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Methods Mol Biol. 2010;653:193-205. doi: 10.1007/978-1-60761-759-4_11.

Mutational screening of hMLH1 and hMSH2 that confer inherited colorectal cancer susceptibility using denature gradient gel electrophoresis (DGGE).

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  • 1Cancer Centre Karolinska, Karolinska Institute, Stockholm, Sweden.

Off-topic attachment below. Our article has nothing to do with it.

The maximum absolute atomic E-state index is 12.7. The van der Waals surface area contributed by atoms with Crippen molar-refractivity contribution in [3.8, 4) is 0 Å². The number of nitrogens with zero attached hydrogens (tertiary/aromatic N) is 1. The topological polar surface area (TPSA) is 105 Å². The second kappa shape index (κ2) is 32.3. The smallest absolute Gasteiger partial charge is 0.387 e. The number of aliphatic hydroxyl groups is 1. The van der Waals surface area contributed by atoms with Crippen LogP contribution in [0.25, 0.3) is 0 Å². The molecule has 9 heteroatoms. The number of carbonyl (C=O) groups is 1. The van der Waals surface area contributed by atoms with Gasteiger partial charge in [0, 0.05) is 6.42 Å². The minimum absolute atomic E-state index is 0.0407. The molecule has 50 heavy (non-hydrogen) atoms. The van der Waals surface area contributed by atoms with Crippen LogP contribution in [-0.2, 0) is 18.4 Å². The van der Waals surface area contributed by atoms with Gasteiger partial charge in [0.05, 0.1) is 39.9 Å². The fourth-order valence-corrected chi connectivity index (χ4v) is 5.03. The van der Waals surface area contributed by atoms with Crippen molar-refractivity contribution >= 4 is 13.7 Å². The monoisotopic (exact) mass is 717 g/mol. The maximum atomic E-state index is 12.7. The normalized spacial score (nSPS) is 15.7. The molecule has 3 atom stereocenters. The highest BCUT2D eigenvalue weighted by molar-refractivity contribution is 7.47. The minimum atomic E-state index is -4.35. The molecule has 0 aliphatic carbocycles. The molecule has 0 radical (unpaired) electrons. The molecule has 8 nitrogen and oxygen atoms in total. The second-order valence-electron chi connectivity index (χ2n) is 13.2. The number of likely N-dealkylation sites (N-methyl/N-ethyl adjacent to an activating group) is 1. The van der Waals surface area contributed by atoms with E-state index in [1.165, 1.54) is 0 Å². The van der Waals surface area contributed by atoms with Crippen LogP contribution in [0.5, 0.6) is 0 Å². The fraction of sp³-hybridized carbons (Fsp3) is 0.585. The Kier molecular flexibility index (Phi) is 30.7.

Hereditary nonpolyposis colorectal cancer syndrome (HNPCC) is primarily due to heterozygous germline mutations in one of the mismatch repair (MMR) genes. Mutation screening for MMR genes with various techniques revealed that the majority of mutations identified are small DNA variations (83.8% in hMLH1 and 73% in hMSH2). Denaturing gradient gel electrophoresis (DGGE) is a sensitive, robust and powerful technique to detect small nucleotide variations and has been used for mutation screening for many years. The separation principle of DGGE is based on the melting behaviour of DNA molecules. In a denaturing gradient acrylamide gel, double-stranded DNA is subjected to a denaturant environment and will melt in discrete segments called melting domains. The melting temperature (T (m)) of these domains is sequence-specific. Therefore, DNA containing a mutation will have a different mobility compared to the wild type. DGGE is the perfect method for mutation screening of large samples for unknown mutations. This is because it is user friendly, non-radioactive, cost-effective, less labour intensive and, more importantly, it is reliable and has a very high mutation detection rate. We have used DGGE to screen hMLH1 and hMSH2 mutations and have shown high detection rate.

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